Walking on an inclined treadmill can cause shin splints, but there are several solutions to this problem.
First off, don’t assume that incline walking is not impacting enough to cause shin splints. You need not be a runner to suffer from this common problem.
“Shin pain, often referred to as shin splints, in most cases results from a repetitive strain to the tibialis anterior muscle(s) along the tibial or shin bone,” says Dr. Tom Carpenter, corrective exercise specialist, certified personal trainer and chiropractor, inventor of Stand Corrected™, a portable harness-like stretching tool that helps alleviate back, neck and shoulder pain.
Features of Shin Splints
• Muscles, tendons and the soft tissue that cover the shin bone develop irritation or inflammation.
• Pain can occur on the inside edge of one’s shin bone.
• Pain may occur strictly during the offending activity in some cases.
• In other cases it may persist beyond the particular activity, including at rest.
• Risk factors: sedentary person rushing into too much or too intense walking; walking on uneven or downhill surfaces; walking on an incline; overtraining.
• Having flat feet.
Mechanism of Shin Splints
“Assuming there’s no fracture or other pathology, the first thing I would suggest is having the arches of the feet evaluated,” continues Dr. Carpenter.
“I personally use a computerized scanner in my office. I would not rely on those ‘in store’ scanners, as they are not very accurate, in my opinion.
“There are actually three arches in the foot and each one has a specific function during the gait mechanism, to provide stability for the foot, ankle, lower leg (shin), and in fact, the entire body’s movement.
“The medial arch prevents over-pronation upon heel strike. Then, as the foot plants itself, it will tend to roll out, or supinate.
“The lateral arch is designed to prevent excessive supination. Finally, as the foot pushes off for propulsion, the metatarsal arch maintains balance and stability.
“If any or all of these arches are compromised, shin splints can result.”
Treatment for Shin Splints Caused by Treadmill Incline
Dr. Carpenter recommends flexible custom-fit orthotics for patients with arch problems or flat feet.
Custom-fit orthotics aren’t cheap and take time to make. In the meantime you can try Birkenstock arch supports. They are pricey but quite effective.
“If the arches are not the problem, make sure your workout shoes are providing proper support,” continues Dr. Carpenter.
When walking for exercise, you should be wearing shoes designed for walking.
When trying on walking shoes at the store, shop late in the day, when feet are at their largest. Feet swell as the day goes on. Never buy shoes in the morning.
“Also, excessive dorsiflexion of the foot with increased incline can aggravate the tibialis anterior muscle,” says Dr. Carpenter.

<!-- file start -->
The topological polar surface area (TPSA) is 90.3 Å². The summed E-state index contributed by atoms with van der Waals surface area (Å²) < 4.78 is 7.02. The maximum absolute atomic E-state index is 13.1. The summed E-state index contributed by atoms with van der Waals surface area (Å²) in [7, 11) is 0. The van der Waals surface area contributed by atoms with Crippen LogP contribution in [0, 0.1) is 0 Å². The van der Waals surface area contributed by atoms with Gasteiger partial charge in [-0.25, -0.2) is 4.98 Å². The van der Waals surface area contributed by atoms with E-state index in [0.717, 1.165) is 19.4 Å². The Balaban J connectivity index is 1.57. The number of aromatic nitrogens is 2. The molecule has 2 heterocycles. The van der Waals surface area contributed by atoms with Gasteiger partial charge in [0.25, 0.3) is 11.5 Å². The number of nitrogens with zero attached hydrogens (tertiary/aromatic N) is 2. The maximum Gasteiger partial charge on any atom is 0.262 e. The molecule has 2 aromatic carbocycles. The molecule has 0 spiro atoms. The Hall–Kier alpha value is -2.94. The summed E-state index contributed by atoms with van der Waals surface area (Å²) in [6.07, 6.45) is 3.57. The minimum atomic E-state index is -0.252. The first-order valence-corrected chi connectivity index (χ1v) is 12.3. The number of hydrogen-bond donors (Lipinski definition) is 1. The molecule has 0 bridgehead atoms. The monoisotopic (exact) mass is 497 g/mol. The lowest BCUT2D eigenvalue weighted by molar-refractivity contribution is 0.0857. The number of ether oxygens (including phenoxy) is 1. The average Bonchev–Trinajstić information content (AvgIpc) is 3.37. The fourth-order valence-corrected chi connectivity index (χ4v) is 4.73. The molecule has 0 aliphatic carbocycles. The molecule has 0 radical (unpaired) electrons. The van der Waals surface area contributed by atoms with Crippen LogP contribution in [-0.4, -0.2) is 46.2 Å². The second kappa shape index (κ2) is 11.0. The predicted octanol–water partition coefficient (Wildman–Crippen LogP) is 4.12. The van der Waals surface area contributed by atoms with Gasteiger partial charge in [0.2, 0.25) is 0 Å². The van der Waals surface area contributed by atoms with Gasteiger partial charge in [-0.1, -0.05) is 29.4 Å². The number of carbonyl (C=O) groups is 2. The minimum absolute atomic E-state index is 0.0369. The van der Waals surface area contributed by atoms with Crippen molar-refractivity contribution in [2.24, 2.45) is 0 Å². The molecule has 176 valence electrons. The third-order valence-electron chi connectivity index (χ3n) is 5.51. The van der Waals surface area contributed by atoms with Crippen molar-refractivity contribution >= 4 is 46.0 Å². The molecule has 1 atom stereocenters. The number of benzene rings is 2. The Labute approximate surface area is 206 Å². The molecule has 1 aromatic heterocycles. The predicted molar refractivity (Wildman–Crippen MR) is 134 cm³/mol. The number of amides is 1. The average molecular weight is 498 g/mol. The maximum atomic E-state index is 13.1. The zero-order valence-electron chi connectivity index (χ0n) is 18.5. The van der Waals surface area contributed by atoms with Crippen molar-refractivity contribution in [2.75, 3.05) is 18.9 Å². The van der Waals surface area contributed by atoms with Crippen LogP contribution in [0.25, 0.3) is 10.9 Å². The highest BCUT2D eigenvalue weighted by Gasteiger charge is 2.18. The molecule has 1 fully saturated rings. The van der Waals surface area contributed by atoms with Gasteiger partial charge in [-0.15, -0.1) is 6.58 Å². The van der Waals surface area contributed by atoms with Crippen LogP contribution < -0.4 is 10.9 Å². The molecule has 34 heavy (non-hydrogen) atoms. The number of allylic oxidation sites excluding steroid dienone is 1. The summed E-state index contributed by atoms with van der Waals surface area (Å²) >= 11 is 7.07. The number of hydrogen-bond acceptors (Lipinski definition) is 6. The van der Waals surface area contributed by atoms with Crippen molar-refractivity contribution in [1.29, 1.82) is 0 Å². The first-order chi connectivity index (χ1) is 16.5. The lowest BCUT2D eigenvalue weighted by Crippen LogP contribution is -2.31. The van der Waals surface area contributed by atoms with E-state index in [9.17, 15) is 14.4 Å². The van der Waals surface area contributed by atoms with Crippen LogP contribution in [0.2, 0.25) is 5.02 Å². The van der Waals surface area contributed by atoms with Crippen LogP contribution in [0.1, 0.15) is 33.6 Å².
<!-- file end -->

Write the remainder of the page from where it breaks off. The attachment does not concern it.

Dorsiflection refers to the bending upward of the foot towards the shin, as you’d do, for intance, when putting on a sock. The angle between the top of the foot and the shin gets smaller with steeper grades.
“Reduce the angle of incline on the treadmill to see if that reduces the discomfort,” says Dr. Carpenter.
Don’t think for a second that holding onto the treadmill, to lessen this angle, is a smart solution for shin splints.
Though holding on will probably relieve some or even all of the pain, you can end up with new problems from holding onto a treadmill, including repetitive stress injury in the hips and a fake workout that undermines your fitness goals.
Instead of relying on holding onto the treadmill to treat shin splints, follow the treatment protocols described in this post and lower the incline to reduce the dorsiflexion.
“Other short-term solutions would be to use ice on the point of pain, rest and pay attention to make sure that you’re not simply overtraining,” says Dr. Carpenter.
Overtraining, indeed, can lead to shin splints. You may want to replace one of your multi-weekly treadmill incline sessions with a step class, aerobics class or pedaling exercise. If jogging on a flat surface feels fine, then do that.
In more severe cases, avoid the treadmill incline altogether to give the injury a chance to heal.
Return to incline walking very gradually, perhaps only five minutes at a time at a slower pace and lower incline than pre-injury.
Prevention of Shin Splints from Walking a Treadmill Incline
• Don’t slam your feet down on the treadmill, whether you walk or run.
Though a slamming foot strike is uncommon with an incline, it can occur during walking or jogging on a zero angle surface.
With the slamming, the user sounds like a buffalo and can be heard clear across the gym! Ask yourself if you’re a foot slammer.
This can cause other injuries in the foot as well, including plantar fasciitis.
• Finally, do plyometrics – but only after you’ve completely healed.